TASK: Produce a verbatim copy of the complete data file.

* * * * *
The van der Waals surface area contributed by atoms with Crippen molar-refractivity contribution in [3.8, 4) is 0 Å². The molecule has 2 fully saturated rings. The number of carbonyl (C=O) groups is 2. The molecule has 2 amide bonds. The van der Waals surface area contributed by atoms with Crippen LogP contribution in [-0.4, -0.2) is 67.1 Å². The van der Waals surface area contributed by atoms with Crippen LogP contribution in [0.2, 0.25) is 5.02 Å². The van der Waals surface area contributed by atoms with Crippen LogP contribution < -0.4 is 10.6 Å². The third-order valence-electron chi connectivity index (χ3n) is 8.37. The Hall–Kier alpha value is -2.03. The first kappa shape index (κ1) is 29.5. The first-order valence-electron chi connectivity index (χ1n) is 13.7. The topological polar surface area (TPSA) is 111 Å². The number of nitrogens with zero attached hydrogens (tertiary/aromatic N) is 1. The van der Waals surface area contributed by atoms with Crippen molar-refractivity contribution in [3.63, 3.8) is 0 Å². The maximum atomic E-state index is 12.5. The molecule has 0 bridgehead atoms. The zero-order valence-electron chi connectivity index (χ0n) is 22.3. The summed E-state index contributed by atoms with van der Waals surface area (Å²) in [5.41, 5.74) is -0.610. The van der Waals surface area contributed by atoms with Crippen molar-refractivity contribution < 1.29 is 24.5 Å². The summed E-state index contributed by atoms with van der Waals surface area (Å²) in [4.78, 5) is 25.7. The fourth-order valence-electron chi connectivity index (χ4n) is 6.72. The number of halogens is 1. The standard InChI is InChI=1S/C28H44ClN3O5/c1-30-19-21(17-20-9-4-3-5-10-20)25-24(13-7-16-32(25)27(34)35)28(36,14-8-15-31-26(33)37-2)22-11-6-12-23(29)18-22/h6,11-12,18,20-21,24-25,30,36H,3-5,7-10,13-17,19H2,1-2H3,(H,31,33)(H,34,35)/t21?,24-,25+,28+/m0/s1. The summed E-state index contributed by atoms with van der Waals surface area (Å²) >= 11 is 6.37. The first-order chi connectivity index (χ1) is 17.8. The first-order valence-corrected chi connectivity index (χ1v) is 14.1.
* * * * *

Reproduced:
The van der Waals surface area contributed by atoms with Crippen molar-refractivity contribution in [3.8, 4) is 0 Å². The molecule has 2 fully saturated rings. The number of carbonyl (C=O) groups is 2. The molecule has 2 amide bonds. The van der Waals surface area contributed by atoms with Crippen LogP contribution in [-0.4, -0.2) is 67.1 Å². The van der Waals surface area contributed by atoms with Crippen LogP contribution in [0.2, 0.25) is 5.02 Å². The van der Waals surface area contributed by atoms with Crippen LogP contribution < -0.4 is 10.6 Å². The third-order valence-electron chi connectivity index (χ3n) is 8.37. The Hall–Kier alpha value is -2.03. The first kappa shape index (κ1) is 29.5. The first-order valence-electron chi connectivity index (χ1n) is 13.7. The topological polar surface area (TPSA) is 111 Å². The number of nitrogens with zero attached hydrogens (tertiary/aromatic N) is 1. The van der Waals surface area contributed by atoms with Crippen molar-refractivity contribution in [3.63, 3.8) is 0 Å². The maximum atomic E-state index is 12.5. The molecule has 0 bridgehead atoms. The zero-order valence-electron chi connectivity index (χ0n) is 22.3. The summed E-state index contributed by atoms with van der Waals surface area (Å²) in [5.41, 5.74) is -0.610. The van der Waals surface area contributed by atoms with Crippen molar-refractivity contribution < 1.29 is 24.5 Å². The summed E-state index contributed by atoms with van der Waals surface area (Å²) in [4.78, 5) is 25.7. The fourth-order valence-electron chi connectivity index (χ4n) is 6.72. The number of halogens is 1. The standard InChI is InChI=1S/C28H44ClN3O5/c1-30-19-21(17-20-9-4-3-5-10-20)25-24(13-7-16-32(25)27(34)35)28(36,14-8-15-31-26(33)37-2)22-11-6-12-23(29)18-22/h6,11-12,18,20-21,24-25,30,36H,3-5,7-10,13-17,19H2,1-2H3,(H,31,33)(H,34,35)/t21?,24-,25+,28+/m0/s1. The summed E-state index contributed by atoms with van der Waals surface area (Å²) >= 11 is 6.37. The first-order chi connectivity index (χ1) is 17.8. The first-order valence-corrected chi connectivity index (χ1v) is 14.1.